shoppers and tardan on for tourists but shoppers have been thin on the ground and local lockdowns have not helped. everywhere is closing unfortunately. it is just one of those things. it is just a shame for everybody. people will lose jobs and it is a sad thing. edinburgh woollen mill is part of a retail empire which owns peacocks and jaeger. 1100 shops in all with 21,000 jobs now at risk. they are a familiar sight on so many of our high streets. this store is open but most have remained closed since locked down because of a lack of shoppers and suppliers have been demanding payments upfront and then there is the end of the furlough scheme this month, too many problems. it now has ten days to find a
solution. the ceo said... certainly in smaller towns where these are important stores and two returns where lots of people come to see them in the winter and they are not easy to replace the big concern is how to replace thesejobs because it isjobs on a massive scale. stores that are open are continuing as normal. a business battling to stay afloat. emma simpson, bbc news. stay with us on bbc world news, still lots more to come: the show must go on. how ten penthouse could be stage across the uk this christmas afternoon action of lottery money.
a hospital trust is being prosecuted, following the death of a week old baby in its care. an inquest found that the death of harry richford at the queen elizabeth the queen mother hospital in margate in 2017 was "wholly avoidable". michael buchanan reports. we were failed. harry was failed. we've really had to suffer and we will have to suffer for the rest of our lives. harry richford should be approaching his third birthday but a catalogue of serious failures at birth led to harry's death at just seven—days—old. today the nhs trust that should have cared for him was charged over his avoidable death. i think we are really happy with the coc decision. itjust shows that from day one we were put in a pretty terrible situation at the trust and the care both sarah and harry received was completely inadequate at the time. the problems occurred at this hospital in margate. staff delayed arranging a caesarean section, didn't carry out the operation properly, then made errors when resuscitating him. an inquest in january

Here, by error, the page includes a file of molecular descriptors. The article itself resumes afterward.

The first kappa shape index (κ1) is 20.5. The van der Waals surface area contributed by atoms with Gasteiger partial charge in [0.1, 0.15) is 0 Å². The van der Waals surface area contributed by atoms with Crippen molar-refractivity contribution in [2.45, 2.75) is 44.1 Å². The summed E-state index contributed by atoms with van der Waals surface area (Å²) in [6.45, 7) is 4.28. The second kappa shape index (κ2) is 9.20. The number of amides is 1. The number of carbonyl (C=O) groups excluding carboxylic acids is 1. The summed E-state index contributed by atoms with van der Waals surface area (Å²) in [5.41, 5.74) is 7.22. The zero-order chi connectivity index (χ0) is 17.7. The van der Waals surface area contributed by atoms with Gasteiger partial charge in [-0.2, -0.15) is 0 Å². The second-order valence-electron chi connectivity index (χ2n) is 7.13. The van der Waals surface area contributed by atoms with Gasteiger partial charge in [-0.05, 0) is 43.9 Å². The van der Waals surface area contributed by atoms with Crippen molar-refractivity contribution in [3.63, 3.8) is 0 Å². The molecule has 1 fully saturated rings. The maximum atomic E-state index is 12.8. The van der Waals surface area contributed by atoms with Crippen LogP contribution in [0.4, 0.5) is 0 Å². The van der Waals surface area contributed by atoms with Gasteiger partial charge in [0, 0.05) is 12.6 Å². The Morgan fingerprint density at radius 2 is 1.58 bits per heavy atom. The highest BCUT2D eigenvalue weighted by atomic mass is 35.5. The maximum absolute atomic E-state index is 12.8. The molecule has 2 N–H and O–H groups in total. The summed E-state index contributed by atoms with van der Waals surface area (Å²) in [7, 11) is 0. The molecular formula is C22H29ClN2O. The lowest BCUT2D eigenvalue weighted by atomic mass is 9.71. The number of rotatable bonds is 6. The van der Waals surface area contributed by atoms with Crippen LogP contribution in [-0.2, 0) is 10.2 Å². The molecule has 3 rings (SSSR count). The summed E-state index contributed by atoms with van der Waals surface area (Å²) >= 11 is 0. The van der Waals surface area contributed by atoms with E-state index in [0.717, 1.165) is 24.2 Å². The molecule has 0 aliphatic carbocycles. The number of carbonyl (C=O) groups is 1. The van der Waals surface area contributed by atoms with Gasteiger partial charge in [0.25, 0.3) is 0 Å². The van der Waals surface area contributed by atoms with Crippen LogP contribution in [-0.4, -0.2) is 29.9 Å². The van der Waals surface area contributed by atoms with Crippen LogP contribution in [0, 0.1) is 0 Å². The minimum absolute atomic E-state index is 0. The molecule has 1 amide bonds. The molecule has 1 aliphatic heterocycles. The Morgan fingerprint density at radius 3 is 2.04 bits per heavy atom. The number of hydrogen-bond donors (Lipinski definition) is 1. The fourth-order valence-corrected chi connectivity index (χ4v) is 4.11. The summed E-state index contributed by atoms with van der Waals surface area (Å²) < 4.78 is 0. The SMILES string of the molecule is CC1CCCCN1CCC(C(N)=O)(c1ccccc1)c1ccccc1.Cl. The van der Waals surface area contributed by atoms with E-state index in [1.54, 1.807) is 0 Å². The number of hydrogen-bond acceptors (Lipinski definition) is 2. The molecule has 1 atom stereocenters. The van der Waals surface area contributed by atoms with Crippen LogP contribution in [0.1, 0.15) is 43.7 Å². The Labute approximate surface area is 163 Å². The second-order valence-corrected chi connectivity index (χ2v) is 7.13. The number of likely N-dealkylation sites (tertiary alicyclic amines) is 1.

concluded that neglect had contributed to harry's death. we both blamed ourselves and we didn't know why this had happened and the more we realised the trust were at fault the less we blame ourselves and the more we can look at them as an organisation that failed us. the east kent trust is one of england's largest and these criminal charges are the first time an acute nhs trust has been charged with poor patient care. today it accepted it had failed to provide safe care and treatment to harry and his mother and apologised unreservedly. i think we wanted people to be held accountable for what happened and for some sort ofjustification for what happened and i feel like we have got answers from the inquest and we are being heard and harry didn't die for no reason. harry richford's death has been the catalyst for an independent inquiry into maternity care in east kent, giving real hope of lasting improvements. michael buchanan, bbc news, kent.
this is bbc news, the latest headlines an extension to the job support scheme. the government will pay two thirds of worker's wages for businesses across the uk which have been forced to close. labour says the measures don't go far enough. a rapid increase in coronavirus cases in england — as infections double in a week. admissions to hospital have increased too — with the north east and north west of england areas of concern. last orders for more than three million people in scotland as new restrictions on pubs and restaurants come into force. hong kong has seen more than 1,000 underage protestors arrested since the outbreak of mass anti—government demonstrations in 2019. close to 700 of these young people have been charged with rioting. they are among thousands of protesters facing trial. our correspondent in hong kong, danny vincent spoke to two students